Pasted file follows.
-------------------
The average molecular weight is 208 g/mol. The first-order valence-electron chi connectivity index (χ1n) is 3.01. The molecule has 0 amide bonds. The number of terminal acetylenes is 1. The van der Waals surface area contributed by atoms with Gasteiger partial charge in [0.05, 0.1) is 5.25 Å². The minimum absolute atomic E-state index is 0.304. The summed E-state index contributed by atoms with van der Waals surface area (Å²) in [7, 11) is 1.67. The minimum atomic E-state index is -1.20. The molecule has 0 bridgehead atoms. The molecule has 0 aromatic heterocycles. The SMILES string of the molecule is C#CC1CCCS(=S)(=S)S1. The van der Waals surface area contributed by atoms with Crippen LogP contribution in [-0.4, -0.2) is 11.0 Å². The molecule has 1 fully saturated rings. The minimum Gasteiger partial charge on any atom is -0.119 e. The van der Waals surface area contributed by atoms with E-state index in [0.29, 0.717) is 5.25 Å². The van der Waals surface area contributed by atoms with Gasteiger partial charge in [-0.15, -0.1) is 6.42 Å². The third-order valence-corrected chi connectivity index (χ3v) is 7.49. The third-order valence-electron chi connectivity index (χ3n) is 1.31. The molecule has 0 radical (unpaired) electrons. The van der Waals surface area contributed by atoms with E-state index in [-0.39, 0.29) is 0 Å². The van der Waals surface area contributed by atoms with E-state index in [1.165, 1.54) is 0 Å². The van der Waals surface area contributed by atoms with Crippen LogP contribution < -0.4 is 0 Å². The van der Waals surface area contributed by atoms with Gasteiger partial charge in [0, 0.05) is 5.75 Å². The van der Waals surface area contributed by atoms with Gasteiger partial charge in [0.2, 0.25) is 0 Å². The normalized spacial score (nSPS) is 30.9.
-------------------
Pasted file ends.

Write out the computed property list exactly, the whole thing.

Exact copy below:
The average molecular weight is 208 g/mol. The first-order valence-electron chi connectivity index (χ1n) is 3.01. The molecule has 0 amide bonds. The number of terminal acetylenes is 1. The van der Waals surface area contributed by atoms with Gasteiger partial charge in [0.05, 0.1) is 5.25 Å². The minimum absolute atomic E-state index is 0.304. The summed E-state index contributed by atoms with van der Waals surface area (Å²) in [7, 11) is 1.67. The minimum atomic E-state index is -1.20. The molecule has 0 bridgehead atoms. The molecule has 0 aromatic heterocycles. The SMILES string of the molecule is C#CC1CCCS(=S)(=S)S1. The van der Waals surface area contributed by atoms with Crippen LogP contribution in [-0.4, -0.2) is 11.0 Å². The molecule has 1 fully saturated rings. The minimum Gasteiger partial charge on any atom is -0.119 e. The van der Waals surface area contributed by atoms with E-state index in [0.29, 0.717) is 5.25 Å². The van der Waals surface area contributed by atoms with Gasteiger partial charge in [-0.15, -0.1) is 6.42 Å². The third-order valence-corrected chi connectivity index (χ3v) is 7.49. The third-order valence-electron chi connectivity index (χ3n) is 1.31. The molecule has 0 radical (unpaired) electrons. The van der Waals surface area contributed by atoms with E-state index in [-0.39, 0.29) is 0 Å². The van der Waals surface area contributed by atoms with E-state index in [1.165, 1.54) is 0 Å². The van der Waals surface area contributed by atoms with Crippen LogP contribution < -0.4 is 0 Å². The van der Waals surface area contributed by atoms with Gasteiger partial charge in [0, 0.05) is 5.75 Å². The van der Waals surface area contributed by atoms with Gasteiger partial charge in [0.2, 0.25) is 0 Å². The normalized spacial score (nSPS) is 30.9.